AUSABLE WATER WISE: Recognizing the value of watersheds

West Branch of the AuSable River and its watershed (Provided photo — Brendan Wiltse)

The freshwater that sustains all plant, animal, and human life — surface and groundwater — makes up less than 1% of the Earth’s water. One percent. Freshwater covers less than 0.4% of the Earth’s surface but is home to 10% of its species, including a third of all vertebrates. Watersheds are the delivery system for freshwater. They provide the water we drink, the soil in which we grow our food, the lakes and rivers we use for fishing, boating and swimming.

Natural topography defines watershed boundaries by directing water downslope. When precipitation falls, some evaporates and some soaks into the ground to replenish groundwater which, in turn, recharges streams and wetlands. The rest moves downslope: droplets join to make rills, which form small channels and, eventually, streams. Water continuously moves soils and sediments, forming and reforming streams, ponds, wetlands, lakes, and floodplains, nurturing forests and fields, and creating interconnected land and water habitats for a diversity of plants and animals, and for human communities.

For example, the small open-ended basin formed by the ridge between Mount Whitney and Cobble Hill in Lake Placid drains into Echo Pond. Water from the pond moves downslope along Echo Brook into Mirror Lake, collecting more water along the way. Mirror Lake’s small, 1.2-square-mile subwatershed is encompassed by the Chubb watershed, which, in turn, feeds the West Branch of the AuSable River, which meets the East Branch of the AuSable in AuSable Forks. The resulting 512-square-mile AuSable watershed is one of eight New York watersheds nested within the Lake Champlain Basin — an 8,234-square-mile watershed reaching into Vermont and Quebec and 19 times bigger than the lake itself. Lake Champlain’s freshwater flows into the St. Lawrence, then into the Atlantic.

On every step of this journey, freshwater nourishes and enriches ecosystems and human communities. And on every step, there are challenges to water quality, stream health, and natural flows. Runoff from homes, sidewalks, lawns, farms, industries, and roads add chemicals and nutrients. Naturally efficient river flows are interrupted by dams, water extraction, and channel armoring. Floodplains are developed or blocked, making them inaccessible during rain events — damaging stream banks and increasing threats to human communities. Invasive species, sedimentation from eroding banks, and climate change further degrade freshwater quality and its potential.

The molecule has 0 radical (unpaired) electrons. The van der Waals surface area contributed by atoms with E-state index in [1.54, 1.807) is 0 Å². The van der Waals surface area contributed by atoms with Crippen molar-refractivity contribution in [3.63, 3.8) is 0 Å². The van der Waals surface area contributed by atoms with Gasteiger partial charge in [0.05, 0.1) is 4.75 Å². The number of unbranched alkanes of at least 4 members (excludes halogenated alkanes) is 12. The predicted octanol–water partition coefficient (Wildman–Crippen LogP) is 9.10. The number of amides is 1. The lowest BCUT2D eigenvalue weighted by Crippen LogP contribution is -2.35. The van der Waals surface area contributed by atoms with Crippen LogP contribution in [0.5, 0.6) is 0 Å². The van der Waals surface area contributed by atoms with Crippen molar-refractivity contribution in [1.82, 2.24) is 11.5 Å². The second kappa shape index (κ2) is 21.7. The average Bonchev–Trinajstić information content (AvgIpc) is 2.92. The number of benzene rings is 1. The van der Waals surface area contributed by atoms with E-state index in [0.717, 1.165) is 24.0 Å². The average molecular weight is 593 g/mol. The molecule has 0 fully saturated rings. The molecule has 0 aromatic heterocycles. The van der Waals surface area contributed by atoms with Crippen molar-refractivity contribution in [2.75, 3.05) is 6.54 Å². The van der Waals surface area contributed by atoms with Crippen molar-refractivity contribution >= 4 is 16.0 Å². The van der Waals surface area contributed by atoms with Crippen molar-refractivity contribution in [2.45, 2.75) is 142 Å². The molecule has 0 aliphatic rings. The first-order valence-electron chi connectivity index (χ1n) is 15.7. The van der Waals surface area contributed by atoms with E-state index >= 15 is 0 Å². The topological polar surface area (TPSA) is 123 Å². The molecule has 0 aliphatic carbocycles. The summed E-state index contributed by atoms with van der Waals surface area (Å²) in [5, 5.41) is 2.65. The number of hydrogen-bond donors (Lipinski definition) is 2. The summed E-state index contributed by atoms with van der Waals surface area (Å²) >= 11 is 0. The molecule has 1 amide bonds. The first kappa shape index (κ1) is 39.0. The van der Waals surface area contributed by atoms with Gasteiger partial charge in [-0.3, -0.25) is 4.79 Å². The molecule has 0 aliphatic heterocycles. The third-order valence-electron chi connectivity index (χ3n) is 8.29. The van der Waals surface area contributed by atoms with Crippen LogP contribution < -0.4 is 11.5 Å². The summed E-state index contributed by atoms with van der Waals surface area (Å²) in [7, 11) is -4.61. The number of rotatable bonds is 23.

Human activities influence freshwater systems and water quality. While human activity creates challenges, we have the capacity to understand the requirements for healthy freshwater, to manage and protect it wisely. Watersheds provide a map and an organizing framework more useful than political boundaries. It’s not a new idea. Using watersheds to allocate and protect water resources dates back to 2000 BC in China. Benjamin Franklin wrote of the need for watershed management in 1790.

Locally available, sustainable freshwater is necessary for farming, fisheries and forestry; energy, manufacturing and transport; food and medicine production; flood buffering, recreation, and tourism, around the world and in our own backyard.

We can balance healthy ecological, economic, and social/cultural conditions within watersheds. Watershed-based management integrates planning for land and water. It takes into account both ground and surface water flow and plans for the interaction of water, plants, animals, and people within the physical boundaries of a watershed. And it relies on contributions from everyone.

Visit our website at ausableriver.org/caring to find out more about how you can help protect your watershed.

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